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Common Signs of Common School Ailments

Sixth Disease (Roseola Infantum)

This acute rash is caused by a virus. It is usually associated with several days of a high fever, followed by a distinctive rash as soon as the fever breaks.
 
Some symptoms of this illness include:
 
  • Sudden fever (often over 103°F or 39.5°C) for up to a week
  • Swelling of the eyelids
  • A rash that develops as fever is breaking
  • A rosy-pink rash that starts on the neck and chest and then spreads to the rest of the body
  • The rash spots turn white if you press gently on them (and they may have a lighter-colored ring around them)
  • The rash typically lasts one to two days.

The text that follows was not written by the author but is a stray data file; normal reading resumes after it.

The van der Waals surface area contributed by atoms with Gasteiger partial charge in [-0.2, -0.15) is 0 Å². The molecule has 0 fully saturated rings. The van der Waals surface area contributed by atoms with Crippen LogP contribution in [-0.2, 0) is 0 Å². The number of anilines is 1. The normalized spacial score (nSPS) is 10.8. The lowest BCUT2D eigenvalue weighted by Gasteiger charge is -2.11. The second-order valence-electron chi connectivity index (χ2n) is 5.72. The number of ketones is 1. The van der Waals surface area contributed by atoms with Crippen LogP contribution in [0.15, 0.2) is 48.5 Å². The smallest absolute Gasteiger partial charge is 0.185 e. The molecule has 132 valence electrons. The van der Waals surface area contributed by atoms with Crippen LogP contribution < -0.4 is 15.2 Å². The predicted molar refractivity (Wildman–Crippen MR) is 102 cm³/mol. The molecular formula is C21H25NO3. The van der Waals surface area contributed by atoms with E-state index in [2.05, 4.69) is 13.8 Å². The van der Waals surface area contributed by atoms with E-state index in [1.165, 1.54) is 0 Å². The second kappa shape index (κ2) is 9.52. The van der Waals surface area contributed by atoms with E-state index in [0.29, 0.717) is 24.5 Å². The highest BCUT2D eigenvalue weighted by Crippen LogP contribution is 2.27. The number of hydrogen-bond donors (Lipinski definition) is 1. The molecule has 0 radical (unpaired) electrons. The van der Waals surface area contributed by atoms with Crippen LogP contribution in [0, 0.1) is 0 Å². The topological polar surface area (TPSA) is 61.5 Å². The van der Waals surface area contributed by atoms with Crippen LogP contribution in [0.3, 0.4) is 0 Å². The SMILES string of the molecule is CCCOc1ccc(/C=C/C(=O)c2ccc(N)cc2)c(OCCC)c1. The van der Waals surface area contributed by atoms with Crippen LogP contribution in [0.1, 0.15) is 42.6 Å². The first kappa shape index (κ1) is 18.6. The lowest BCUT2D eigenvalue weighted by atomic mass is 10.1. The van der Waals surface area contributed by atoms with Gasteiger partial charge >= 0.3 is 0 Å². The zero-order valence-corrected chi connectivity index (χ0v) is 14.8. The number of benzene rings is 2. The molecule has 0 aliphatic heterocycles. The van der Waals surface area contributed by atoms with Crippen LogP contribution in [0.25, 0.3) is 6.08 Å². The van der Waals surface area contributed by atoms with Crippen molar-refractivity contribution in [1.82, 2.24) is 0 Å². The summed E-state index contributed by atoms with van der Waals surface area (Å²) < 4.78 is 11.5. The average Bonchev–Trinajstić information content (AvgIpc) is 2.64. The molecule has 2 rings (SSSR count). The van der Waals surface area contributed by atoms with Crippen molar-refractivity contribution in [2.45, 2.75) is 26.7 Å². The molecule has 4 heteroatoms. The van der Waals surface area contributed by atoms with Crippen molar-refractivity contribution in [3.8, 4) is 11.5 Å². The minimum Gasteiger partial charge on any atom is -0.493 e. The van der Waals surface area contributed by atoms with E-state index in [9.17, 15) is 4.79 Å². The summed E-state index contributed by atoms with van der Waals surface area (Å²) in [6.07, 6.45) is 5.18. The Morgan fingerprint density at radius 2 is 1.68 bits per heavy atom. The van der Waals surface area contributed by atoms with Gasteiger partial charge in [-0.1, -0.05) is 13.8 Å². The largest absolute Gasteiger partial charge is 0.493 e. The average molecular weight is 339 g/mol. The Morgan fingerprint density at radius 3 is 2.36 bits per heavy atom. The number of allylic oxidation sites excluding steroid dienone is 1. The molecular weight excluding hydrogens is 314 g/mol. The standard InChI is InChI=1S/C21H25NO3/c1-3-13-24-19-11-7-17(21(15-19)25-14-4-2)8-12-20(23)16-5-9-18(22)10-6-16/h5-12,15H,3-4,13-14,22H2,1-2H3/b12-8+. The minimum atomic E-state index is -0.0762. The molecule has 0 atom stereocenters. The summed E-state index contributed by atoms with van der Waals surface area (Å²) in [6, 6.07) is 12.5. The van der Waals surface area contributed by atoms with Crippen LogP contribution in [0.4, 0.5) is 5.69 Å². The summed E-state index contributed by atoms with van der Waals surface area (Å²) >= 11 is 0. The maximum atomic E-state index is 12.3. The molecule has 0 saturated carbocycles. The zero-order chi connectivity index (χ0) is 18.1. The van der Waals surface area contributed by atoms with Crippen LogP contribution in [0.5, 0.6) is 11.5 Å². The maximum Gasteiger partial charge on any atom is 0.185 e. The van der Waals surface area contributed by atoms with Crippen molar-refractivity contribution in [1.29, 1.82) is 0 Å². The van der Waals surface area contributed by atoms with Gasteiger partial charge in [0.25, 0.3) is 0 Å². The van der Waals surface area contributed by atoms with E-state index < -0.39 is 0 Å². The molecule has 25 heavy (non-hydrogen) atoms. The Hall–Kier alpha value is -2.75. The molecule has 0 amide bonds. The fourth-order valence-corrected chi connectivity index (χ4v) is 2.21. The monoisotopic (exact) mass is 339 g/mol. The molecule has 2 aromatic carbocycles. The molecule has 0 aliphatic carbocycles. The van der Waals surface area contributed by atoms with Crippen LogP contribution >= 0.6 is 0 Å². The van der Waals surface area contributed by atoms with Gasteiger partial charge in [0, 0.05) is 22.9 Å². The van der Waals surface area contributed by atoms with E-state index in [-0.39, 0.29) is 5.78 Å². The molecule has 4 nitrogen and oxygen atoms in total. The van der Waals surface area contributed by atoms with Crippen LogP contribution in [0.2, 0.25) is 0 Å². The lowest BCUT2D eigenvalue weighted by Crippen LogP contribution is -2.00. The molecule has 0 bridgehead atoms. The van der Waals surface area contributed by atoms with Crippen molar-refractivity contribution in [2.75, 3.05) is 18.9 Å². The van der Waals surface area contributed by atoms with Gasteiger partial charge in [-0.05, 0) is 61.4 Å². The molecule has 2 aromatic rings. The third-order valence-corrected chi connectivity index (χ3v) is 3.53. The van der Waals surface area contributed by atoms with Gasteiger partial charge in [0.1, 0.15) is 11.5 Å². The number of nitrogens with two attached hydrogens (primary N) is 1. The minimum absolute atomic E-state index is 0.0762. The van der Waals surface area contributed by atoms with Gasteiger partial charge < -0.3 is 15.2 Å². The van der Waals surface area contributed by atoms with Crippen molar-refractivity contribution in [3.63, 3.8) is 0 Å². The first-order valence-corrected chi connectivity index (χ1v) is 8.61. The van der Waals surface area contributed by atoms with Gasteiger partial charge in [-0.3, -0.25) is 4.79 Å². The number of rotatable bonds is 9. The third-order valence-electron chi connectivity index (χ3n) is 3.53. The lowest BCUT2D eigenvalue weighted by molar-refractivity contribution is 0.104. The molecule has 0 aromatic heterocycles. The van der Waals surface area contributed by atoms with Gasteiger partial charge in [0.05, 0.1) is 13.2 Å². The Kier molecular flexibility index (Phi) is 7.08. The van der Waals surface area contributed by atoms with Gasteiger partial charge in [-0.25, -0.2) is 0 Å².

Due to the sudden high fever, it is possible that your child may experience febrile seizures (febrile means "having a fever"). These are convulsions of uncontrolled body movements that are brought on by a sudden increase or decrease in body temperature.
 
Some signs of a febrile seizure may include:
 
  • Spasms or jerking movements (large or small)
  • Loss of consciousness
  • Lasts one or two minutes.
 
In general, febrile seizures usually occur at body temperatures reaching 102°F (38.9°C) or higher; however, they can also can occur at lower body temperatures or when a fever is dropping. In children younger than age five, having a fever for any reason can initiate a febrile seizure.
 
Sixth disease is rarely seen in children older than age four and most often occurs between the ages of six months and two years. It is spread through direct contact with the nose and throat secretions of an infected person.
 
Because this is a viral infection, antibiotics are ineffective for treatment. In general, treatment is aimed at controlling the fever and other symptoms that may occur.
 
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